Results presented over the weekend from the DAPA-HF study of Farxiga point to the next wave of inquiry for the SGLT2 inhibitors - and a return to the roots as diabetes drugs. This time, though, the drug class might be taken to prevent the disease rather than treat it.

Results from DAPA-HF that were presented last year in Paris, broke new ground by showing that Farxiga, a drug developed for diabetes, could reduce risk of heart failure in patients regardless of their diabetes status.

The American College of Cardiology and the American Heart Association have already endorsed the class for prevention in patients with diabetes who have tried lifestyle changes and metformin.

But are there new populations who might benefit from the drugs?

During a Saturday session titled, “Have we lost SGLT2 inhibitors to the cardiologists?” Silvio Inzucchi, M.D., a Yale endocrinologist, shared data that show that patients in the Farxiga trial  who did not have diabetes were 32% less likely to progress to diabetes during the course of the study, which in this analysis had a follow-up period of  18 months. All the patients in DAPA-HF had chronic heart failure with reduced ejection fraction; of this group, 58% already had diabetes. Among the rest, nearly all who developed diabetes started the trial with prediabetes, meaning their A1C was between 5.7% and 6.4%.

“This is the first SGLT2 inhibitor trial to show a potential diabetes prevention effect-the effect was principally driven by our participants who have prediabetes,” Inzucchi said.

The challenge now, experts say, is getting cardiologists on board with the idea of prescribing SGLT2 inhibitors in their patients, even if they do not have diabetes. As Jeffrey M. Testani, M.D., MTR, of Yale School of Medicine, said during Saturday’s panel discussion, the roadblock has been that cardiologists don’t want to “own” responsibility for a patient’s A1C level-which may be tied to quality ratings and reimbursement.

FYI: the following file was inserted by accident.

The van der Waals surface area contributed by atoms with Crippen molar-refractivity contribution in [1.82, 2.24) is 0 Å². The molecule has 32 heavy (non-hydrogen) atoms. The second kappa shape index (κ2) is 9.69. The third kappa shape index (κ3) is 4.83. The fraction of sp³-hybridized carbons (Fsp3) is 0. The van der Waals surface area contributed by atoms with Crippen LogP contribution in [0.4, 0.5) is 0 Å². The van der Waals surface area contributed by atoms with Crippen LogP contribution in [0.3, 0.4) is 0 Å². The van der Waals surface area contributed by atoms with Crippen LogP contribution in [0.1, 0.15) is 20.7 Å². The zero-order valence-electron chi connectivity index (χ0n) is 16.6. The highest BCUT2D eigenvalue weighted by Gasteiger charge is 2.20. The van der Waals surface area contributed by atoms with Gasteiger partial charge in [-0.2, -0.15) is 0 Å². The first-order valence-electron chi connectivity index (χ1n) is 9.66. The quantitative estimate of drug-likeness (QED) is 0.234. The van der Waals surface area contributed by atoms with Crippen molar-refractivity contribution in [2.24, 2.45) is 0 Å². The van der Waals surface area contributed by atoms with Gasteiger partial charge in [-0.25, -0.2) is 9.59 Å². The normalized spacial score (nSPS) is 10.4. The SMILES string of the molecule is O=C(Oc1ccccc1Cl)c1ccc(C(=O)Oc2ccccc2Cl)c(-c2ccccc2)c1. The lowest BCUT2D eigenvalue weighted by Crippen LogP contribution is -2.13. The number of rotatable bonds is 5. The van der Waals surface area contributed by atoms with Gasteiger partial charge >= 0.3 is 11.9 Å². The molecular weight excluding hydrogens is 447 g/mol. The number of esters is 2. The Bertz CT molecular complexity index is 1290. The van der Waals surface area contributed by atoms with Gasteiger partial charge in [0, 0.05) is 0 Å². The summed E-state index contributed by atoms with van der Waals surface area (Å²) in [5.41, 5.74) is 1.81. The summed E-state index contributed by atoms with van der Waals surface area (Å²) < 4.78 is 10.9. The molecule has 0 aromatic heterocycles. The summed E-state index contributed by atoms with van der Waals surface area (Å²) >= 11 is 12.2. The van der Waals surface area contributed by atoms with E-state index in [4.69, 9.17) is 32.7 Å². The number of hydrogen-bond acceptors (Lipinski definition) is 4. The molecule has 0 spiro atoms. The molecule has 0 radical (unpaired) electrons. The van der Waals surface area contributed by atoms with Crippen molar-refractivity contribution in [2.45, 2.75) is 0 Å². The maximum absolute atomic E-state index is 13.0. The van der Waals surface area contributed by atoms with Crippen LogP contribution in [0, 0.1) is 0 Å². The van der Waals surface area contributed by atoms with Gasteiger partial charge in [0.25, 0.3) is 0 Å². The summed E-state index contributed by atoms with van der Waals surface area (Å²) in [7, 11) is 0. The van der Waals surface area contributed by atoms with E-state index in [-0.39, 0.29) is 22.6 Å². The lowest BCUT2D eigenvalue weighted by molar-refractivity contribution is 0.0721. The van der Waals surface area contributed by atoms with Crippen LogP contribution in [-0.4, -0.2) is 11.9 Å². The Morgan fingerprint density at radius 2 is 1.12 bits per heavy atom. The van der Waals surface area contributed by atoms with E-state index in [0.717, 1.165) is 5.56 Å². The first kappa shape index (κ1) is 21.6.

But Inzucchi said sheer numbers mean that for the right patients to get the care they need; cardiologists must be educated. He and Mikhail Kosiborod, M.D., a cardiologist at St. Luke’s Mid-America in Kansas City, Missouri, calculated that patients with diabetes and cardiovascular risk are four times more likely to see a cardiologist than an endocrinologist, and if the patient has heart failure, the likelihood of seeing the cardiologist first goes even  higher.

“So, if we’re going to get patients with diabetes and cardiovascular disease on these [medications], in cases that have a significant clinical impact, in both morbidity and mortality, it's going to have to be through cardiology, not necessarily endocrinology,” Inzucchi said. “Certainly, in those patients that have cardiovascular disease or heart failure, and don't have diabetes, obviously, this becomes a cardiovascular therapy.”

Inzucchi added, “Any opportunity we have, whether it's an endocrinologist, cardiologist or a primary care physician, to assess the diabetes management in our patients, to see if we can transition them to more evidence-based therapies, I think will have an enormous impact on the lives of our patients.”